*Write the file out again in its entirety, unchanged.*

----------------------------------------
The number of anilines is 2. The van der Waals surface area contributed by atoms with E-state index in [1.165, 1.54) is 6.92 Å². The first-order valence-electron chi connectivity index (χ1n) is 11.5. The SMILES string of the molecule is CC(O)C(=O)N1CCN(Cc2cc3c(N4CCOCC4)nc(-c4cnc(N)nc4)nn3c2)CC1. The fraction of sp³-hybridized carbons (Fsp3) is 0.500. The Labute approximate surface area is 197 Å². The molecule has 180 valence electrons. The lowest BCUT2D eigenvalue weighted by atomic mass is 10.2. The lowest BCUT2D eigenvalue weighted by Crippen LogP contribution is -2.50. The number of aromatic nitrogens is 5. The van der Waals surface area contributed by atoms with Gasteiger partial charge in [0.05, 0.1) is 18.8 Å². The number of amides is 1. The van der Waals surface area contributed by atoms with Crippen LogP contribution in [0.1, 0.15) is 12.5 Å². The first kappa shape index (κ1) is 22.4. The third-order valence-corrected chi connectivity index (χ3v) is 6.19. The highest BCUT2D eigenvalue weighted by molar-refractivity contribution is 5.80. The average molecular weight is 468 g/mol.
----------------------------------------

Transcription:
The number of anilines is 2. The van der Waals surface area contributed by atoms with E-state index in [1.165, 1.54) is 6.92 Å². The first-order valence-electron chi connectivity index (χ1n) is 11.5. The SMILES string of the molecule is CC(O)C(=O)N1CCN(Cc2cc3c(N4CCOCC4)nc(-c4cnc(N)nc4)nn3c2)CC1. The fraction of sp³-hybridized carbons (Fsp3) is 0.500. The Labute approximate surface area is 197 Å². The molecule has 180 valence electrons. The lowest BCUT2D eigenvalue weighted by atomic mass is 10.2. The lowest BCUT2D eigenvalue weighted by Crippen LogP contribution is -2.50. The number of aromatic nitrogens is 5. The van der Waals surface area contributed by atoms with Gasteiger partial charge in [0.05, 0.1) is 18.8 Å². The number of amides is 1. The van der Waals surface area contributed by atoms with Crippen LogP contribution in [0.1, 0.15) is 12.5 Å². The first kappa shape index (κ1) is 22.4. The third-order valence-corrected chi connectivity index (χ3v) is 6.19. The highest BCUT2D eigenvalue weighted by molar-refractivity contribution is 5.80. The average molecular weight is 468 g/mol.